PHILADELPHIA -- To borrow a phrase, the sins of his predecessor are being visited upon Chip Kelly.
The Philadelphia Eagles’ first-year head coach has his team at 7-5, on a four-game winning streak and in contention for the NFC East title. So why does he have to scold (playfully) a reporter for asking a “negative” question immediately after Sunday’s 24-21 victory over Arizona? Why is he being taken to task for a failed gimmick play in the middle of that win? Why are fans and media so concerned about the team’s new habit of letting big leads dwindle in the fourth quarter?
The answers have as much to do with Andy Reid as with Kelly. It is probably inevitable for a coach to be compared and contrasted with the man he replaced. But those comparisons are magnified when the predecessor was a 14-year institution like Reid.
Let’s take this point by point:
*Reid won a lot of games but never closed the deal with a championship. So Eagles fans and media are accustomed to finding the fatal flaws in generally successful coaches and players.
That exacerbates a civic trait perhaps best expressed by Phillies Hall of Famer Mike Schmidt, who said Philadelphia is a place to “experience the thrill of victory and the agony of reading about it the next day.”
If Sunday’s game had ended when the Eagles were leading 24-7 in the third quarter, that would have set the tone for Kelly’s postgame news conference. But the last 25 minutes of the game were spent watching Kelly’s offense stall while his defense desperately preserved the win.
“I would like, every week, to be in that situation, because that means we’re up,” Kelly said Monday.
*One of Reid’s flaws was getting too cute at the wrong time -- trick plays in the red zone, passes to fullbacks with zero receptions on third-and-short, having Brian Westbrook on the sideline for an entire sequence with the game on the line in Washington because of personnel groupings, and on and on.
So it’s understandable that Kelly’s decision to run a Wildcat play on first-and-goal at the Arizona 6-yard line came under close scrutiny -- even if Kelly insisted it wasn’t a true Wildcat play.
The bottom line is he took the ball out of the hands of the hottest quarterback in the NFL by having Nick Foles line up as a wideout while little-used wide receiver Brad Smith lined up at quarterback.
“We thought we were going to have a successful play,” Kelly said. “He just dropped the snap. We score on that, everybody’s like, 'What a great play.' You don’t score, it’s, 'What a stupid play,' so what a stupid play.”
It was a stupid play. Kelly’s defensiveness about whether it was technically a Wildcat formation is all the proof necessary to reach that conclusion. So is the outcome: Smith’s fumble cost the Eagles 4 yards. LeSean McCoy then ran for 2 yards. Foles was sacked for a 6-yard loss and the Eagles kicked a 32-yard field goal.
The first-down play doesn’t make it impossible for the second and third downs to be more successful. But it cost Foles, who has been excellent in the red zone, one opportunity and it disrupted the rhythm of an offense that had just moved from its own 22 to the Arizona 6 in five plays.
It cost the Eagles four points that would have looked pretty good when Arizona had the ball down three in the final two minutes.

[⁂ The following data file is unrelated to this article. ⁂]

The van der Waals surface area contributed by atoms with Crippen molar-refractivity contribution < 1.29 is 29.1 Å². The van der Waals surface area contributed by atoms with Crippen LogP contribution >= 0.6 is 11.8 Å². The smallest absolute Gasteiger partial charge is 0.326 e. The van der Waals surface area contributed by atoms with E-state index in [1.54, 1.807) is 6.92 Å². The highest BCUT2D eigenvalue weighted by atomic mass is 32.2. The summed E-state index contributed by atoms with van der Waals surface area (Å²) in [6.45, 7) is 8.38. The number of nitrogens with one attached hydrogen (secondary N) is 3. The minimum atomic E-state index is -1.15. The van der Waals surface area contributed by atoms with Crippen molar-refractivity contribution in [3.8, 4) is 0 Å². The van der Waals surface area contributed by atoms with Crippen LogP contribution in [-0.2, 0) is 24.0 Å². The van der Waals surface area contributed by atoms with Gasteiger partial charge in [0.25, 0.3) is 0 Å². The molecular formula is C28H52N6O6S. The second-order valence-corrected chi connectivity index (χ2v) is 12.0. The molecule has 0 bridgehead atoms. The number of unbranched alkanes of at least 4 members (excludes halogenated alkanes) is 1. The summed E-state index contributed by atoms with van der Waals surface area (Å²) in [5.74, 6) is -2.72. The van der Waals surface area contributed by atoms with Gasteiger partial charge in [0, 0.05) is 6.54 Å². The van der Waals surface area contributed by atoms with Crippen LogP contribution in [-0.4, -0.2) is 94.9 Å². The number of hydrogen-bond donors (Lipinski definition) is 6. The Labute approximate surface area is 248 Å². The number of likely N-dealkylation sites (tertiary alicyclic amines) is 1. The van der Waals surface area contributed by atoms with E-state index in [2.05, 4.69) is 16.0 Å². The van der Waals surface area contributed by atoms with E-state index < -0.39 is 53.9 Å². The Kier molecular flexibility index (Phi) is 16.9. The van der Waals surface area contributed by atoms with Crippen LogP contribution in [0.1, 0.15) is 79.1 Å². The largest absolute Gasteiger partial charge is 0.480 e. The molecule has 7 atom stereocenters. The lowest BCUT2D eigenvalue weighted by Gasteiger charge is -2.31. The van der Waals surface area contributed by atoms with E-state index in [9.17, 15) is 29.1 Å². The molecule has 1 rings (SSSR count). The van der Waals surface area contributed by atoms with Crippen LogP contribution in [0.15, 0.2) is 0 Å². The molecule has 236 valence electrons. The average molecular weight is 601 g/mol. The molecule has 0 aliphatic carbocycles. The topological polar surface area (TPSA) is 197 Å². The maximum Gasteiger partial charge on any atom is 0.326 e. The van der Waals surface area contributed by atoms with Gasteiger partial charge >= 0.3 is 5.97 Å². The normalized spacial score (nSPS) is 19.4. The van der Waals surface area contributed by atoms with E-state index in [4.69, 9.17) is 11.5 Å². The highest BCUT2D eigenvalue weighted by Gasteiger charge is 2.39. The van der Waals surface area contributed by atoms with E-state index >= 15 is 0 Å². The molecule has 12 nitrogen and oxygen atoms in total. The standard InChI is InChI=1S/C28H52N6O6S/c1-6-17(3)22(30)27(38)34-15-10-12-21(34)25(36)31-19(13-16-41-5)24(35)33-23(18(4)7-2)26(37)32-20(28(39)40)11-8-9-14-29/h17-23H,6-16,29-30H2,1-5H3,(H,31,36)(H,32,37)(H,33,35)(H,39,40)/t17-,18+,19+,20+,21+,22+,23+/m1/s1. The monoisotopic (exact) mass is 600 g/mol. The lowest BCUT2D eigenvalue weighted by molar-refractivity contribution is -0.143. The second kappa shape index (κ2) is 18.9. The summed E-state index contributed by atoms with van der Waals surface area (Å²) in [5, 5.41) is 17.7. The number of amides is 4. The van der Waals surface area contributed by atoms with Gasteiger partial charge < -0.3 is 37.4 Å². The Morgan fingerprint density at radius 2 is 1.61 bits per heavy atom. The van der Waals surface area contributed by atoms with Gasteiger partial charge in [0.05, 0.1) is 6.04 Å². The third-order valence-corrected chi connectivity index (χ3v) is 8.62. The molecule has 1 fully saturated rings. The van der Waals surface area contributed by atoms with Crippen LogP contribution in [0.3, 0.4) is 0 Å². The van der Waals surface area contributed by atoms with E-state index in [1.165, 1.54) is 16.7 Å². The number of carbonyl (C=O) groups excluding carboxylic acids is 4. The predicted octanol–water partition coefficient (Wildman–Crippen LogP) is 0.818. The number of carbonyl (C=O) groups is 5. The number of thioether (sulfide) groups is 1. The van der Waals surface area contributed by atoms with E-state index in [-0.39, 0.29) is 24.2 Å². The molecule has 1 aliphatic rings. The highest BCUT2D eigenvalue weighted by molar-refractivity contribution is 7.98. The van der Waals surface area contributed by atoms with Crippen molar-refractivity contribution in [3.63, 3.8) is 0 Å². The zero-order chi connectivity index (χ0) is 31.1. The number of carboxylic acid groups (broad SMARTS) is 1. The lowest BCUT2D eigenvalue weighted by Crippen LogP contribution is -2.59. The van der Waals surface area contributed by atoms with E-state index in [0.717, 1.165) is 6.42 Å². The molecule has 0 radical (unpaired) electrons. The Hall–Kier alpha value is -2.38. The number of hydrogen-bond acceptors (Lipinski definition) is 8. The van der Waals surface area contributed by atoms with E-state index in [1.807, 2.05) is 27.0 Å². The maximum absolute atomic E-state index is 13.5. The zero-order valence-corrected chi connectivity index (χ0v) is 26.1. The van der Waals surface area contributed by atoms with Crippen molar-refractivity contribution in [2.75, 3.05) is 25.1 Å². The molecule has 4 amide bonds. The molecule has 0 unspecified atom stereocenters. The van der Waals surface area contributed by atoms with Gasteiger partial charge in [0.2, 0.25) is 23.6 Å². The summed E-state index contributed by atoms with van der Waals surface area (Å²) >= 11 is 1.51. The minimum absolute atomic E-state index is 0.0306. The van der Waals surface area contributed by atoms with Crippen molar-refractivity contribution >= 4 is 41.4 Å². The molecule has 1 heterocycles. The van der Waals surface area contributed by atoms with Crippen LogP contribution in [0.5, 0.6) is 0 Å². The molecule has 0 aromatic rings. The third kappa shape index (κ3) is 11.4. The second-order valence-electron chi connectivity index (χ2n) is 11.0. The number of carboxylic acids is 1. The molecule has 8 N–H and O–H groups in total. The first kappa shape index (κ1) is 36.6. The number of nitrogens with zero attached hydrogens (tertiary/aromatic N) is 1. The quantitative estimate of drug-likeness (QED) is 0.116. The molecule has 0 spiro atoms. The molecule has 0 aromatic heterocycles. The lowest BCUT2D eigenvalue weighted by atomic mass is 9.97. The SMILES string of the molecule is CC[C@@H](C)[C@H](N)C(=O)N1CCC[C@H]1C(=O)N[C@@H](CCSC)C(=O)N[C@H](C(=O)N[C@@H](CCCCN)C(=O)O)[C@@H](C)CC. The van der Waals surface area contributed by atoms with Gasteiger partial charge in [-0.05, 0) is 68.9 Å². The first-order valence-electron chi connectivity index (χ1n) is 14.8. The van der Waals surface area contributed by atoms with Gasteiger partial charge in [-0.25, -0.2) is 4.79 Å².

Was the call proof that Kelly is not a good coach? Hardly. But Reid was a good coach, too. He just would have been a better one if he hadn’t outsmarted himself on a regular basis.
*One of the major complaints fans had about Reid was his stubborn refusal to run the ball in the second half with a lead. In Kelly, the Eagles have a coach who might run the darn thing too often.
The evidence is the two comebacks staged by opponents in the past two games. Arizona reduced a 24-7 deficit to 24-21. Washington reduced a 24-0 Eagles lead to 24-16 with two fourth-quarter touchdowns. In both games, the Eagles' offense went into a deep second-half slumber. If Reid was too aggressive, it seemed Kelly wasn’t being aggressive enough.
“Everybody in the stadium knows you’re going to run the ball,” Kelly said. “So it’s zero [safety-deep] coverage. If you do throw it and it’s incomplete, you stop the clock. If you run it, even if you don’t gain a yard, you’re still running 40 seconds off the clock. So there’s a Catch 22 there.”
There are two reasons to exonerate Kelly here.
The first is that his approach worked to universal acclaim when the Eagles killed 5:29 of the fourth quarter by running the ball against Tampa Bay and when they drained the final 9:32 off the clock in Green Bay.
The second is that Kelly wasn’t nearly as conservative as it may have appeared. After the Eagles opened the third quarter with a 13-play, 80-yard touchdown drive to take a 24-7 lead, Arizona countered with a touchdown drive of its own.
On the Eagles’ next possession, Kelly called two pass plays in a three-and-out series. On their next possession, the first two play calls were for throws that went incomplete. On the Eagles’ first fourth-quarter possession, Kelly opened with a deep throw to Zach Ertz and, after Foles’ 9-yard completion to Brent Celek for a first down, came back with another deep pass intended for Riley Cooper.
The deep balls were incomplete, but they certainly weren’t conservative play calls. And after the throw to Cooper, Foles was sacked on consecutive plays.
When the Eagles got the ball back with 10 minutes left, Kelly called for four consecutive runs. At this point, he clearly was looking to repeat what the team had done in Tampa and in Green Bay. Instead, the Eagles punted and Arizona scored again to close to within 24-21.
“We’re capable of doing it and we have executed,” Kelly said. “Two games we were very successful at it, two games we were not very successful at it.”
Can Kelly get better? Of course he can. Is he being closely scrutinized? Hey, it comes with the millions of dollars. Is he being judged based partly on what went on here with Reid? It sure feels that way.